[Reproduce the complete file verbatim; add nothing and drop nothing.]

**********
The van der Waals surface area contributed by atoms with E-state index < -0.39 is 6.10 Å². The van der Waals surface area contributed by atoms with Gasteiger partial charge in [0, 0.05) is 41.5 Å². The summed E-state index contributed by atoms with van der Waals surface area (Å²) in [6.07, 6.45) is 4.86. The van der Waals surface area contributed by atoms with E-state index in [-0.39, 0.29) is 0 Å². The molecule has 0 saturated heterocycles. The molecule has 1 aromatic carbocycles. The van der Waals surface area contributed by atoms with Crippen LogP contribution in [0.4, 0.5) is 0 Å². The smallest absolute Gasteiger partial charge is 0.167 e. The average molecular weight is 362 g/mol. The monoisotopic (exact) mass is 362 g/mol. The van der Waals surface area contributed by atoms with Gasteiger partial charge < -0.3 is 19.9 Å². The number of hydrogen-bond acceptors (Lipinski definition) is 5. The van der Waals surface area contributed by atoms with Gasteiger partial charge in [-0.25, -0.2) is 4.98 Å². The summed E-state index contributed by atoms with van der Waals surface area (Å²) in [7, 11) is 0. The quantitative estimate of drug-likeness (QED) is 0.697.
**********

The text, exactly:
The van der Waals surface area contributed by atoms with E-state index < -0.39 is 6.10 Å². The van der Waals surface area contributed by atoms with Gasteiger partial charge in [0, 0.05) is 41.5 Å². The summed E-state index contributed by atoms with van der Waals surface area (Å²) in [6.07, 6.45) is 4.86. The van der Waals surface area contributed by atoms with E-state index in [-0.39, 0.29) is 0 Å². The molecule has 0 saturated heterocycles. The molecule has 1 aromatic carbocycles. The van der Waals surface area contributed by atoms with Crippen LogP contribution in [0.4, 0.5) is 0 Å². The smallest absolute Gasteiger partial charge is 0.167 e. The average molecular weight is 362 g/mol. The monoisotopic (exact) mass is 362 g/mol. The van der Waals surface area contributed by atoms with Gasteiger partial charge < -0.3 is 19.9 Å². The number of hydrogen-bond acceptors (Lipinski definition) is 5. The van der Waals surface area contributed by atoms with Gasteiger partial charge in [-0.25, -0.2) is 4.98 Å². The summed E-state index contributed by atoms with van der Waals surface area (Å²) in [7, 11) is 0. The quantitative estimate of drug-likeness (QED) is 0.697.